Typo notwithstanding, they struggle to be consistent with this policy. So many mothers have had their photos taken down or even been banned from their account or page over photos like these:
Facebook has gotten better about what they ban and delete over the past few months, but it hasn't stopped. I can't help but look at their criteria for what is "appropriate". No fully exposed breast. Apparently the fatty tissue of the breast is okay. Alright. Pictures of men with their tops off aren't banned. So it can't be the nipples or areolas, right? Wrong.
Female breasts have been so sexualized that even if there is a baby near by, a fully exposed breast is seen as too obscene. Even if the exposed breast of only a comic or a fountain. Facebook is a representation of our society at large. Our society appears to condone violence against women, even joke about it. Our society only grungingly accepts that the primary function of female breasts is to feed our children. Do not look at those images and tell me that rape culture doesn't exist.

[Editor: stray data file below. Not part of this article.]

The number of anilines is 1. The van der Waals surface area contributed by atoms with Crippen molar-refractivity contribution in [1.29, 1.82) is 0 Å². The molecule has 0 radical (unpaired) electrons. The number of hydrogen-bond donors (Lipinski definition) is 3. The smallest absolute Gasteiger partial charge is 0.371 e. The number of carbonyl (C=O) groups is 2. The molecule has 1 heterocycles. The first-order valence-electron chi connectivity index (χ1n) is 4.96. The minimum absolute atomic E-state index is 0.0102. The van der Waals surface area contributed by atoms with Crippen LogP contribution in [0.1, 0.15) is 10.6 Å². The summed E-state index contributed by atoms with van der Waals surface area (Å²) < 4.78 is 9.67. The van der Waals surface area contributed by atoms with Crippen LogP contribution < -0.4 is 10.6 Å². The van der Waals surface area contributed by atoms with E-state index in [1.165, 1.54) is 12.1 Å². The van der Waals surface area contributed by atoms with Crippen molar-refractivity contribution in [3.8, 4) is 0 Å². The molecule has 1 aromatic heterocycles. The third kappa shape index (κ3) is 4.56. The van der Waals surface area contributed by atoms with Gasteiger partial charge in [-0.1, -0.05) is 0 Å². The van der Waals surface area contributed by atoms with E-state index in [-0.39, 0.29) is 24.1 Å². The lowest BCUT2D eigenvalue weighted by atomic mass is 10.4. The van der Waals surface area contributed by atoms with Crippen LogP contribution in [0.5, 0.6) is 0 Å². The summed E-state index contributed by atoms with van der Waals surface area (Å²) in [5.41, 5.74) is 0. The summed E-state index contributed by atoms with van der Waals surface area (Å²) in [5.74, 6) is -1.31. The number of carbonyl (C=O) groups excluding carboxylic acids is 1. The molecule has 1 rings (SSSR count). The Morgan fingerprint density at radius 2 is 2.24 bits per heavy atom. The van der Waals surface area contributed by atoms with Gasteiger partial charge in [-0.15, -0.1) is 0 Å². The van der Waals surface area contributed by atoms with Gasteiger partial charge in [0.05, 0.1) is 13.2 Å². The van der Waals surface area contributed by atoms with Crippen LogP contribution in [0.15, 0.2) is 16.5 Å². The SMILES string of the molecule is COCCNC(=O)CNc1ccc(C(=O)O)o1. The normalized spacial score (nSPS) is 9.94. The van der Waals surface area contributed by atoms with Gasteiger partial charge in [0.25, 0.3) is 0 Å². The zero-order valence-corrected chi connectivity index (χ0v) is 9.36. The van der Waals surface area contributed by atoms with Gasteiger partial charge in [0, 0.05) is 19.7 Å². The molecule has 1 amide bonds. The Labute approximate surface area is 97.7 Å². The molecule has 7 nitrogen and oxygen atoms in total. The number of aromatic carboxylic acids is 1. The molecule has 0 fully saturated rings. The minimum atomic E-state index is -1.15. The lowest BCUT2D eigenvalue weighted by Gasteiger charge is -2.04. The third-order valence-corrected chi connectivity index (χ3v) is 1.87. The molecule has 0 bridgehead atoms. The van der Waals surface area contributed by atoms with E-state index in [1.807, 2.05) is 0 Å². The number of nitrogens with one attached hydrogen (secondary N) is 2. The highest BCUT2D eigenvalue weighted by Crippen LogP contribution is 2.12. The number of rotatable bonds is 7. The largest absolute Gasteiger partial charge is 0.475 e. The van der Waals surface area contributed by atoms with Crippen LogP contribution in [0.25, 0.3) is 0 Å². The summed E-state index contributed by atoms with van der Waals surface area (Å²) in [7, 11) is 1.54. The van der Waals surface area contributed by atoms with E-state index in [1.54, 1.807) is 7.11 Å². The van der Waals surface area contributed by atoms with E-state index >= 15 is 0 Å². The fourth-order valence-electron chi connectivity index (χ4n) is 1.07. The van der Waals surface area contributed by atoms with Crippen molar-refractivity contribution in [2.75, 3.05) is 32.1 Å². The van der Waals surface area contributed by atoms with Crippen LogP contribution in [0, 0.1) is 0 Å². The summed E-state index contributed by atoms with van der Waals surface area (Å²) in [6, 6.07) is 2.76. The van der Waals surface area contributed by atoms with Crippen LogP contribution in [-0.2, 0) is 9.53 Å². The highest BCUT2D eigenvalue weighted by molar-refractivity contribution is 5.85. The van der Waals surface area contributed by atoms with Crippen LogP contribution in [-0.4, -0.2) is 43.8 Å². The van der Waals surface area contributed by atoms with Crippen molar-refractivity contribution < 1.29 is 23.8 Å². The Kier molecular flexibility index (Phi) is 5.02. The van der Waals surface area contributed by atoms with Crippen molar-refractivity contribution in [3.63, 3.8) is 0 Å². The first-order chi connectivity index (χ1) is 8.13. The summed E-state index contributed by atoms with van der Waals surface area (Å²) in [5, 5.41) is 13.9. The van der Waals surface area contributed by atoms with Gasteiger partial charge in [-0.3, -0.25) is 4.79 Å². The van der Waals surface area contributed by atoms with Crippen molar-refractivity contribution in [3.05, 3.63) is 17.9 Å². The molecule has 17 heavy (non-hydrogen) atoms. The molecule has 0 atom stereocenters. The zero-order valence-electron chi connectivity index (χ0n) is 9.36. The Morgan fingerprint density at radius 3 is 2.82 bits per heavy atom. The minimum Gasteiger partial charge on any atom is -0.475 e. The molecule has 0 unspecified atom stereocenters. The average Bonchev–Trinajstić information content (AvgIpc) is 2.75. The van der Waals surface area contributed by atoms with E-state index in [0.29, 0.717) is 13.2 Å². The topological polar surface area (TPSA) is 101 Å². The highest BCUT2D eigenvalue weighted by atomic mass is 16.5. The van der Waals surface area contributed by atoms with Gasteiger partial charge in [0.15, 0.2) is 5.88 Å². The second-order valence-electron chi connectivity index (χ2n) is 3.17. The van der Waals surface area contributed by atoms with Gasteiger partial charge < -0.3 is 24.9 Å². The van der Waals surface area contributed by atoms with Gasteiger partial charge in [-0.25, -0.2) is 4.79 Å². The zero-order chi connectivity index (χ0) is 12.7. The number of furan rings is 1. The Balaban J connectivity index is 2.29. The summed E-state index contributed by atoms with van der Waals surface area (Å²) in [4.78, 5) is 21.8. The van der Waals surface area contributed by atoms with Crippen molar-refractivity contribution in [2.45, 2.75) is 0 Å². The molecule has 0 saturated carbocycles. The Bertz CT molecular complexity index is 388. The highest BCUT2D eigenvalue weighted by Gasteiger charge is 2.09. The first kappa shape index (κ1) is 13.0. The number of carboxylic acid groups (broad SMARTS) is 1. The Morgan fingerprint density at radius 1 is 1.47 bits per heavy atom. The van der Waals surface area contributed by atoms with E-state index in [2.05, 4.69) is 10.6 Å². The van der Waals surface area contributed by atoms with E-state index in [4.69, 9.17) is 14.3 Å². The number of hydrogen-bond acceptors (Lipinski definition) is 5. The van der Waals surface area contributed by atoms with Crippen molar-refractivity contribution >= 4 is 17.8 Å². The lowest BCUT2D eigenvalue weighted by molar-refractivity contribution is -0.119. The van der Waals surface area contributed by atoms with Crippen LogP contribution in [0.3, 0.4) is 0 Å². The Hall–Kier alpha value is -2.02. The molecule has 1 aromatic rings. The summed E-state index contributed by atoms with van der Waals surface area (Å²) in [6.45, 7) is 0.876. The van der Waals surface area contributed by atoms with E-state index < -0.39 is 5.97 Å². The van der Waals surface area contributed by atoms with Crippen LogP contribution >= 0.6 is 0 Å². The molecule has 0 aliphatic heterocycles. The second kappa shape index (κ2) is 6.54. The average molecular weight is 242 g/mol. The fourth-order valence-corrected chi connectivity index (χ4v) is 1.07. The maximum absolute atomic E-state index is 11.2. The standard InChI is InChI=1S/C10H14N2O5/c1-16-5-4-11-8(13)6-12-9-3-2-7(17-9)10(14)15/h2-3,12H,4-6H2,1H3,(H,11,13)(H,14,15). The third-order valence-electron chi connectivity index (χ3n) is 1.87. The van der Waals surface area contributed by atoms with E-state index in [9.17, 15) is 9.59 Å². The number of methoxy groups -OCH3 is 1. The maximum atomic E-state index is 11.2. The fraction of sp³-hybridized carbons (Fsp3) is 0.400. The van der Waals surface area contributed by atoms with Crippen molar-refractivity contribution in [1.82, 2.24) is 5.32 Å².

So. What message are we sending?
I don't automatically have an issue with any of these images. We shouldn't be afraid of our bodies. But why is it always the women?
These are the only naked men I could find. The women are all posed with those seductive, come hither looks. When the men do it, it's funny.
What are we saying?
What are we saying?
That women are sexual objects to be used, to please, to serve, to fuck. My problem isn't that Playboy and Maxim exist. Sexuality and sensuality are normal. And hey, Playboy has good articles. We don't need to ban porn. But why is it always the women getting naked and offering their bodies as advertisements? It is because our society had led both men and women to believe that the female body is something that can be bought? Owned? Taken? Stolen?
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By Rita Arens